A Navajo tour of Canyon de Chelly
The canyons are on sacred land and Navajo families hold traditional land rights
There is a special place in northeast Arizona that many people have seen in movies or vehicle commercials, but few have visited. Canyon de Chelly (pronounced duh-shay) is a national monument located a few miles from the little town of Chinle. There are really three canyons: Monument, del Muerto and de Chelly. The three canyons cover 130 square miles and are located on the Navajo Indian Reservation, which is 27,000 square miles—bigger than 10 American states. It was the Anasazi or ancestral puebloans who first occupied the canyons, until about A.D. 1350. The Navajo or “The People” (Dine in the Navajo language) arrived 400 years later and called these canyons the Tseyi, meaning place within the rock.
There are two ways to see the canyons. One is to drive both the South Rim Drive and North Rim Drive, each about a 34-km round trip. The most scenic route is the South Rim Drive, with seven viewpoints. The most prominent feature is Spider Rock, a 832-foot rock pinnacle jetting upwards from the valley floor. Legend has it that Spider Woman lives on top and eats children who misbehave. North Rim Drive is about the same length as the South Rim Drive, with three major viewpoints looking down 1,000 feet on Canyon del Muerto (Canyon of Death), Mummy Cave, Massacre Cave and Antelope House.
The best way to see Canyon de Chelly, however, is to take a Navajo guided tour. It is the only way to visit the valley floor. The reason is that the canyons are on sacred land and the Navajo families hold traditional land rights. In addition, the land is used for farming and grazing sheep. Only a two-mile hike to the White House from South Rim Drive is open to the general public.
Tourists have a number of options for visiting the valley:
- Numerous companies provide hiking, horse backing and camping trips.
- Jeep tours offering various models of SUVs, including your own vehicle.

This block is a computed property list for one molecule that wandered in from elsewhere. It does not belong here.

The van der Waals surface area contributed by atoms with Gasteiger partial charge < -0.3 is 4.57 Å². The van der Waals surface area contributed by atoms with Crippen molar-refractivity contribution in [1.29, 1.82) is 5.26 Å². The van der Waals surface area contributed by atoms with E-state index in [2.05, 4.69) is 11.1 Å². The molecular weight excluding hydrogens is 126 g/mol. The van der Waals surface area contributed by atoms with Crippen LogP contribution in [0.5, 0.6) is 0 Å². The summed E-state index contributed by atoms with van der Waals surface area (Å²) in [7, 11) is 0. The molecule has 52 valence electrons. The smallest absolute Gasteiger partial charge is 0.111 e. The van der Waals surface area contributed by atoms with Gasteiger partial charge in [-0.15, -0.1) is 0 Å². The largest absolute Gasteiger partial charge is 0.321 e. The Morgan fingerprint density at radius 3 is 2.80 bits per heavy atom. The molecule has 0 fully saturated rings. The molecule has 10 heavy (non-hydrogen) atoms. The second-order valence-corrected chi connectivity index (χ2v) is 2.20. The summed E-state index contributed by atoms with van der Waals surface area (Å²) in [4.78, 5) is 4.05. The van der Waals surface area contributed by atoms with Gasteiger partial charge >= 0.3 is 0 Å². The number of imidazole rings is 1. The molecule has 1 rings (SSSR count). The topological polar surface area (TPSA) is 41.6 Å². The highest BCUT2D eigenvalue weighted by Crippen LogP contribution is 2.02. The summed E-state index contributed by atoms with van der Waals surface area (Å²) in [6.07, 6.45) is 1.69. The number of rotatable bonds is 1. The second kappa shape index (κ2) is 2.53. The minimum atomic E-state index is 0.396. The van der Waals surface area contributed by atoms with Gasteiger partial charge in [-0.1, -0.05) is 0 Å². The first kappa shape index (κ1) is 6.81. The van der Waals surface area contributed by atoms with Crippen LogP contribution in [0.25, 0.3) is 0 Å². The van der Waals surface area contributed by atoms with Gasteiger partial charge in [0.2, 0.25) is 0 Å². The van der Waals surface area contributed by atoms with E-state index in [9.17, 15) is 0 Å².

- The most popular method to tour the canyon floor is by group tours. For RVers, this is an easy choice. Just inside the park entrance, near the Visitor Center, is Cottonwood RV Park. Dry camping is free and across the street is Thunderbird Lodge Jeep Tours. They use a heavy-duty six-wheel-drive open-air vehicle that can carry 12 to 16 people.
A tour can consist of:
- Half day, 9 a.m. to 1 p.m. The route includes the lower half of Canyon de Chelly and Canyon del Muerto and costs $52 plus tax.
- Full day, 9 a.m. to 5 p.m. This tour covers the same area as the half day route but also includes Mummy Cave and Spider Rock. It’s $83 plus tax.
When you view the valley from the rim, the valley floor looks flat. The Chinle Wash (river) meanders across the valley and also serves as the major road. All vehicles drive right down the middle of the river, which is about 12 inches deep. The road can be a little rough, but fun. Along the way, the Navajo guide stops and explains the geology, history, mythology and meaning of the many pictographs and petroglyphs. There are, of course, visits to major Anasazi ruins and vendors at most stops. Remember, the ruins are Anasazi and not Navajo, but our Navajo guide had a good understanding of the Anasazi history.
There is a dark side to Canyon de Chelly. In 1805 Spanish lieutenant Antonio Narbona invaded the canyons and killed 115 Navajo at Massacre Cave. Another tragic story started in 1827, when the American military waged a 37-year war against the Navajo, killing hundreds in the 1864 Long March across New Mexico.
Other than getting stuck, our guided vehicle tour went well. The highlights included Antelope House, Standing Cow House and its pictographs and the 1806 Narbona expedition pictograph. The major attraction is that other White House (Casa Blanca), named after the white mud covering the top two houses.
The only disappointment was that you could not walk among the ruins, a small disappointment for such a beautiful place.
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